Tasco had just pretended to retire in order to collect $478,057, thanks to DROP. (Her Council colleagues at the time, Frank Rizzo Jr. and Frank DiCicco, had recently done likewise).
“That’s my money,” Tasco told me. “I’m entitled to it!” I told her you don’t need a law degree to know that partaking in this subterfuge of a fake retirement in order to pocket nearly a half-million bucks—on top of her six-figure Council salary—was simply wrong.
We had a heated exchange, which I wrote about:
Why don’t you run for City Council?” she said. “I wish you would. You’d see that this job is 24/7, that you’re out in the community at events every night. You wouldn’t be able to do it.”
“What are you talking about?” I responded. “What about your week off for Election Day? Or the five-week holiday recess? Or the two-month summer break? Or the week for President’s Day? Or Easter week? Or Columbus Day week? Or Flag Day?”
There was a pause. “We don’t get Flag Day off anymore,” she said—and I think I detected a playful laugh.
I liked Councilmember Tasco’s feistiness, and I respected her long years of public service, as I do Reynolds Brown’s. But that attitude—That’s my money! I’m entitled to it!—is a precise advertisement for an If it’s legal, I got mine mindset in Philly politics that has long been in desperate need of reform.
That attitude—“That’s my money! I’m entitled to it!”—is a precise advertisement for an “If it’s legal, I got mine” mindset in Philly politics that has long been in desperate need of reform.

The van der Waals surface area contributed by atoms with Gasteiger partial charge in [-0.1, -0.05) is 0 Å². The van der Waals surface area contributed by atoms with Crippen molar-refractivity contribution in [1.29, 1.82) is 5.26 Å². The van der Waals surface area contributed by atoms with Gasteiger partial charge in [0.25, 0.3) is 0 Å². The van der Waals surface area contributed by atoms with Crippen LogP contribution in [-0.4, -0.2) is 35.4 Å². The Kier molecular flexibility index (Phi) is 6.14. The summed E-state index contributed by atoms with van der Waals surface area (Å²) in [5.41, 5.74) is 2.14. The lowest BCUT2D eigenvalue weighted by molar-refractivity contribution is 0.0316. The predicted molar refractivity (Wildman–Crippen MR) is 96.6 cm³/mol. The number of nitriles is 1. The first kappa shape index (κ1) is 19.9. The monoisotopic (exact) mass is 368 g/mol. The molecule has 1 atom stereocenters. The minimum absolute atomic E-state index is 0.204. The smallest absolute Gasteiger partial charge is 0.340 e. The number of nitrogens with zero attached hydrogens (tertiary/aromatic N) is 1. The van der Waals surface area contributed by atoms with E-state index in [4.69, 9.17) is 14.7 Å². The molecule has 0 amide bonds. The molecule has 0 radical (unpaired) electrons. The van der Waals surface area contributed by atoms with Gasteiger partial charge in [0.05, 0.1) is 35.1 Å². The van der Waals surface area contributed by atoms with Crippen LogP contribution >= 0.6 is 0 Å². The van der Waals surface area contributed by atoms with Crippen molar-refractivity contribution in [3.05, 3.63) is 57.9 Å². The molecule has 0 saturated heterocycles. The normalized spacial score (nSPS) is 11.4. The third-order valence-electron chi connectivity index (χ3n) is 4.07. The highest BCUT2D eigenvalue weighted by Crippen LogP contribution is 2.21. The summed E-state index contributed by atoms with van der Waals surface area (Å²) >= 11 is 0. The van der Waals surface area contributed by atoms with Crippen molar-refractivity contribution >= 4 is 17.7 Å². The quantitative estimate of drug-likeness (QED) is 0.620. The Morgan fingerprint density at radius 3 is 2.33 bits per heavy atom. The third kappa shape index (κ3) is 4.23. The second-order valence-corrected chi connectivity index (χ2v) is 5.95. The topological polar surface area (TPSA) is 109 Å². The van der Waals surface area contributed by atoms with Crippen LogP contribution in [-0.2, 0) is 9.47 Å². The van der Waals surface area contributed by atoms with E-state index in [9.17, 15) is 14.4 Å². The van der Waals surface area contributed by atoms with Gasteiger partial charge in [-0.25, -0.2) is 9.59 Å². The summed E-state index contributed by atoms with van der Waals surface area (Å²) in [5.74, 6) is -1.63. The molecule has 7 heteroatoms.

How do we do that? By electing new people, yes, but also holding them accountable to a new way of thinking about public service. Because we’ve learned the hard way that, often, “fresh” and “new” in Philly politics has a way of ending up “old” and “incarcerated,” (See Fattah, Chaka) which only fuels public cynicism and apathy.
Which gets us to our new register of wills, Tracey Gordon.
There was a lot of excitement when, on election day last fall, Gordon upset Ron Donatucci, a DROP beneficiary himself and long the proud face of patronage in city government. The Inquirer’s Jenice Armstrong called Gordon her “newest Shero.” But now comes Gordon’s first real test.
She created a position for Reynolds Brown to preserve records in her office. If she’s truly to earn the “Shero” accolade and be an agent of change, Gordon ought to seize this moment and flip our tired script. She ought to tell Reynolds Brown that there’s a difference between having the right to do something, and doing the right thing.
It is fully within Gordon’s power to give Reynolds Brown a choice: She can take advantage of DROP, or she can work in the register of wills’ office. She can’t do both. If Gordon does that, someone will have finally stood up and said enough is enough in this age of double and even triple-dipping.
After all, every day doesn’t have to be Groundhog Day.
The Fix is made possible through a grant from the Thomas Skelton Harrison Foundation. The Harrison Foundation does not exercise editorial control or approval over the content of any material published by The Philadelphia Citizen.Photo courtesy Philadelphia City Council / Flickr